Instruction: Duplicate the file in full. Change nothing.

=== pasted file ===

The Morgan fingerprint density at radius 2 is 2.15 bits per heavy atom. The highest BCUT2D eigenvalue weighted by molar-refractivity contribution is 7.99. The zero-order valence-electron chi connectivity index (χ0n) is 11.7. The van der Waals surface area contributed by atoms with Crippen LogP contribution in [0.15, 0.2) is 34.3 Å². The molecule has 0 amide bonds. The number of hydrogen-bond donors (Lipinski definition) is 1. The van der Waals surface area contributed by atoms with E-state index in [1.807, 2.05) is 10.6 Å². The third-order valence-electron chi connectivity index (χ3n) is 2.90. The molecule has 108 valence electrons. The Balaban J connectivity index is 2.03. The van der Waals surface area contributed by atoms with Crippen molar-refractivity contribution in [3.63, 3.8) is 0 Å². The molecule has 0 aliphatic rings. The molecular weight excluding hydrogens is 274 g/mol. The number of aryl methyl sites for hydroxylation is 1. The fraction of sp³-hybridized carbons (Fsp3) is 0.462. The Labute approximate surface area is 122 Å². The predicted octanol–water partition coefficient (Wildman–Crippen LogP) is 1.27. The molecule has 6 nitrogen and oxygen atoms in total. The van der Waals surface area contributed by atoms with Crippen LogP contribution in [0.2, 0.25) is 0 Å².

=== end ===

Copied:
The Morgan fingerprint density at radius 2 is 2.15 bits per heavy atom. The highest BCUT2D eigenvalue weighted by molar-refractivity contribution is 7.99. The zero-order valence-electron chi connectivity index (χ0n) is 11.7. The van der Waals surface area contributed by atoms with Crippen LogP contribution in [0.15, 0.2) is 34.3 Å². The molecule has 0 amide bonds. The number of hydrogen-bond donors (Lipinski definition) is 1. The van der Waals surface area contributed by atoms with E-state index in [1.807, 2.05) is 10.6 Å². The third-order valence-electron chi connectivity index (χ3n) is 2.90. The molecule has 108 valence electrons. The Balaban J connectivity index is 2.03. The van der Waals surface area contributed by atoms with Crippen molar-refractivity contribution in [3.63, 3.8) is 0 Å². The molecule has 0 aliphatic rings. The molecular weight excluding hydrogens is 274 g/mol. The number of aryl methyl sites for hydroxylation is 1. The fraction of sp³-hybridized carbons (Fsp3) is 0.462. The Labute approximate surface area is 122 Å². The predicted octanol–water partition coefficient (Wildman–Crippen LogP) is 1.27. The molecule has 6 nitrogen and oxygen atoms in total. The van der Waals surface area contributed by atoms with Crippen LogP contribution in [0.2, 0.25) is 0 Å².